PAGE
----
Mathematics Stack Exchange is a question and answer site for people studying math at any level and professionals in related fields. Join them; it only takes a minute:

Sign up
Here's how it works:
  1. Anybody can ask a question
  2. Anybody can answer
  3. The best answers are voted up and rise to the top

In order to show $$\sum_{0\leq k\leq p-1}\left(\frac{ak^2+bk+c}{p}\right)=\left(\frac{a}{p}\right)$$ with $p$ a prime number greater and equal to 3 and $gcd(b^2-4ac,p)=1$, I started to set $d=b^2-4ac$, and $x=2ak+b$, then the equation becomes $$\sum_{0\leq x\leq p-1}\left(\frac{x^2-d}{p}\right)=\left(\frac{4a^2}{p}\right).$$

Now use the property of Legendre symbol: $$\sum_{0\leq x\leq p-1}\left(\frac{x^2-d}{p}\right)=\sum_{0\leq y\leq p-1}(1+\left(\frac{y+d}{p}\right))\left(\frac{y}{p}\right)=\sum_{0\leq y\leq p-1}\left(\frac{y+d}{p}\right)\left(\frac{y}{p}\right)=-1.$$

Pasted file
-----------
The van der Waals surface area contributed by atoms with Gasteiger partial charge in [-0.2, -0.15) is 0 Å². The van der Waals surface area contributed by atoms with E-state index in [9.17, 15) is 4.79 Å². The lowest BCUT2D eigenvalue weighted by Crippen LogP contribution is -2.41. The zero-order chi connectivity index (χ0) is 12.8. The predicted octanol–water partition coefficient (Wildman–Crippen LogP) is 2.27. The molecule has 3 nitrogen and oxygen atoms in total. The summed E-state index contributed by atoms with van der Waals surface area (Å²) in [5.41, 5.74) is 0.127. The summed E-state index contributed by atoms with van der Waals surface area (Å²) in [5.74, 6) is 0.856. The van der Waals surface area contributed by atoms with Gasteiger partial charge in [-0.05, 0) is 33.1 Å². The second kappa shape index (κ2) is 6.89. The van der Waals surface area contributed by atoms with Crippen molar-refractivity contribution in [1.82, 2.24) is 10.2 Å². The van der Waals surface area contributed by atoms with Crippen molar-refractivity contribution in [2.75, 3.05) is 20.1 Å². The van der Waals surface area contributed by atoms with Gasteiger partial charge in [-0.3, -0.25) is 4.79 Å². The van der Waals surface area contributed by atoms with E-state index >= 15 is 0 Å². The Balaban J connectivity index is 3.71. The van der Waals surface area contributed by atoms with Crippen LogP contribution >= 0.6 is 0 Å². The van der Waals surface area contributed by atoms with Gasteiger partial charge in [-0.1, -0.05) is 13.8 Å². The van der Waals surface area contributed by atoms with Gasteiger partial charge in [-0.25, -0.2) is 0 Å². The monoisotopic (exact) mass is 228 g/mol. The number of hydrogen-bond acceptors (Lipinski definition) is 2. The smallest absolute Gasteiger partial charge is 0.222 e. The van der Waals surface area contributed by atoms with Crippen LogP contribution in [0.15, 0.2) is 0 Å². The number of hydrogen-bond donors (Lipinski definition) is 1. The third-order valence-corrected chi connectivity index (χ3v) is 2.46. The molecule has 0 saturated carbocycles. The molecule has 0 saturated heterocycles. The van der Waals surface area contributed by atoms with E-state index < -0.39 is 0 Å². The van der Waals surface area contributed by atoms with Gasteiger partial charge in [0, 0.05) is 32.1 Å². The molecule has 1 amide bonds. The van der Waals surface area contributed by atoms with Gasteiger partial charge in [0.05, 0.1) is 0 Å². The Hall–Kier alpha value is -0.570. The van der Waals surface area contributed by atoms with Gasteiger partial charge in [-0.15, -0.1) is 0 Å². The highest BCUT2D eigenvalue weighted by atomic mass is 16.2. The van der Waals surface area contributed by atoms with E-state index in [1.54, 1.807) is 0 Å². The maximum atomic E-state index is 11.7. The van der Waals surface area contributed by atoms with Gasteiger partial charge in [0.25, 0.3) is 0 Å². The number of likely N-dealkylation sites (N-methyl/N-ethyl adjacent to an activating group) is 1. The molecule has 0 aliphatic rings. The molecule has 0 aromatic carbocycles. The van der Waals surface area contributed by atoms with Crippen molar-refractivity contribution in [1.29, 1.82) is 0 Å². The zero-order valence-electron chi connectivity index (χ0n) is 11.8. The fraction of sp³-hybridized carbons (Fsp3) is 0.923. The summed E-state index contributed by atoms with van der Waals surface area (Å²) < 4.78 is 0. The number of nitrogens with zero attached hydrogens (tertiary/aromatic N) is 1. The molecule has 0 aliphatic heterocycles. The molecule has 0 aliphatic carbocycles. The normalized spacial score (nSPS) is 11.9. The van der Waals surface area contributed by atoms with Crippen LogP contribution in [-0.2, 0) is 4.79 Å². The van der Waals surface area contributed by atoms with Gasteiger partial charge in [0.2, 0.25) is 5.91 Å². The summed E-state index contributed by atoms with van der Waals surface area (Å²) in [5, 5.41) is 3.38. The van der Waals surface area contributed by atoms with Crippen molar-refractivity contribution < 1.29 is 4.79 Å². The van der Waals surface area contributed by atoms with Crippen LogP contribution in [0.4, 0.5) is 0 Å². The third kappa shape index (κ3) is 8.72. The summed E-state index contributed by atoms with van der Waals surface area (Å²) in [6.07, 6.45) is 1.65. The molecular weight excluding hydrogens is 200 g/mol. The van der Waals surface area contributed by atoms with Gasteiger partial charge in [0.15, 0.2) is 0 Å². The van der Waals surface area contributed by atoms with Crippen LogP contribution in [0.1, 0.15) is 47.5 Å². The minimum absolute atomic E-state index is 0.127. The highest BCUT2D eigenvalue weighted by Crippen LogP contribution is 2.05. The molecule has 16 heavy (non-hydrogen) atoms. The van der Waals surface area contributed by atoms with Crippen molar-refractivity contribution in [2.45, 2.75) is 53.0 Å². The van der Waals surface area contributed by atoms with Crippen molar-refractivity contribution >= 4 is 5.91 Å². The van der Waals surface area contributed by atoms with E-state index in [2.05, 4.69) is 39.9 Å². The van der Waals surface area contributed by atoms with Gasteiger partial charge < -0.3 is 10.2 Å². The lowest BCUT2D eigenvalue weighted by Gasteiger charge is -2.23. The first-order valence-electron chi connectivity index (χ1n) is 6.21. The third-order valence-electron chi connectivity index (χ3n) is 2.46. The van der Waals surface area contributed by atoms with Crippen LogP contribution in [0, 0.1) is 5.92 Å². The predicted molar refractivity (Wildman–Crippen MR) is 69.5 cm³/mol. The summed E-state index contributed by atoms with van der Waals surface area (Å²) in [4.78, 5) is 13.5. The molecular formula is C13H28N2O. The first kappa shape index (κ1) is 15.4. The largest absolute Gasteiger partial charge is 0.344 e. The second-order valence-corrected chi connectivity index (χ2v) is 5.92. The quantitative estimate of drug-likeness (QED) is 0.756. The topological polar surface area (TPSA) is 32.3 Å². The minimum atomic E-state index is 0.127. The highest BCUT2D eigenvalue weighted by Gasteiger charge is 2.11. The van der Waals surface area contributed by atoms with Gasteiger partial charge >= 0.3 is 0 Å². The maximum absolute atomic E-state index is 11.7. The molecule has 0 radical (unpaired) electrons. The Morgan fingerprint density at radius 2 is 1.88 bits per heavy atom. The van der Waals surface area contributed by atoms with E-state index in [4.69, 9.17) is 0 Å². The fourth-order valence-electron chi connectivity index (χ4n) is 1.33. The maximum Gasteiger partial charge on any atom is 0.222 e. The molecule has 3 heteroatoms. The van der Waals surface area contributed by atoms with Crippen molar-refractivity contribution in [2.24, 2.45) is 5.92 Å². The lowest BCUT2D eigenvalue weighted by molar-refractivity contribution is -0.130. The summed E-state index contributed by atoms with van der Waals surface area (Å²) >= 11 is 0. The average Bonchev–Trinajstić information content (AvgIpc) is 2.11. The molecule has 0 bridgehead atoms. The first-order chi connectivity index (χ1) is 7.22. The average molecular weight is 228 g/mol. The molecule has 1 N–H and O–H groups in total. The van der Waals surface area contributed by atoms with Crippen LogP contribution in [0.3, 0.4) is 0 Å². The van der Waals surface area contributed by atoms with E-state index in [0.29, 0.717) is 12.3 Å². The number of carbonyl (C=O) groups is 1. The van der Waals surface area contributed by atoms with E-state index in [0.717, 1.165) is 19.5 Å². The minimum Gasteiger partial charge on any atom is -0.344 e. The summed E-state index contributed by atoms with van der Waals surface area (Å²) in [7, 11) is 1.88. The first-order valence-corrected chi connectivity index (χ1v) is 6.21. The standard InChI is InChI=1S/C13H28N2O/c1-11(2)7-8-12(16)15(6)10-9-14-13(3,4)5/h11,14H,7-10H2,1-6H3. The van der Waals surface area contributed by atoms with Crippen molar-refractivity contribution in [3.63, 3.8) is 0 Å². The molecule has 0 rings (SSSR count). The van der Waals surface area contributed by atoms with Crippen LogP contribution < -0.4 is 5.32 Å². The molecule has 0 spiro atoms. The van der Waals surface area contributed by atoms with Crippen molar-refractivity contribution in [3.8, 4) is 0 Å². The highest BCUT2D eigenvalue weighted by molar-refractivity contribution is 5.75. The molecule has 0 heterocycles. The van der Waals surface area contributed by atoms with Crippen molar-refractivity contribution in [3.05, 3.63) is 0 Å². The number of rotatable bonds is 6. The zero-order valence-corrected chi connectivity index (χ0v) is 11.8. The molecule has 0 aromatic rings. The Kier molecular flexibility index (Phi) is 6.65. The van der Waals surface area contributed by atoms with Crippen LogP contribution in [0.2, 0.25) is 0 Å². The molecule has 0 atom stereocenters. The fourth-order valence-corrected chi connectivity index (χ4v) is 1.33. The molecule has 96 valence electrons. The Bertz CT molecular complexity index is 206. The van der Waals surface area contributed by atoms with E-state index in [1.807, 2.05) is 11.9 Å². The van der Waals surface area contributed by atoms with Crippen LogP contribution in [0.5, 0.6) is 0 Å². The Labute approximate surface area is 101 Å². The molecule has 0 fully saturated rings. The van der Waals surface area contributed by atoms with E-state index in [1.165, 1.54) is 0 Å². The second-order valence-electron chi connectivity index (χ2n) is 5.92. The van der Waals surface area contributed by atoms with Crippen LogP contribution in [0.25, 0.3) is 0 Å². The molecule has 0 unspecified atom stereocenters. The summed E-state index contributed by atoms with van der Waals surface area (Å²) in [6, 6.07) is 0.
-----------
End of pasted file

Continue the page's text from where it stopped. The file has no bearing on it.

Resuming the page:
However, for the RHS $\left(\frac{4a^2}{p}\right)$ doesn't seems to be equal -1, or is it? Did I make any mistakes in my proof?

share|cite|improve this question
Am I missing something obvious? Why did you change the right hand side of the equation after your substitution? – Arturo Magidin Nov 1 '11 at 4:37
because I times both sides $\left(\frac{4a}{p}\right)$ in order to transform $(ak^2+bk+c)$ into $x^2-d$ – Rob Nov 1 '11 at 4:42
up vote 2 down vote accepted

The thing you are trying to show, with $a=1$, $b=0$, $c=2$, $p=3$, gives $-1$ on the left but 1 on the right, so you are trying to prove a falsehood.

share|cite|improve this answer
Thanks for pointing that out! – Rob Nov 1 '11 at 4:45

Your Answer


By posting your answer, you agree to the privacy policy and terms of service.

Not the answer you're looking for? Browse other questions tagged or ask your own question.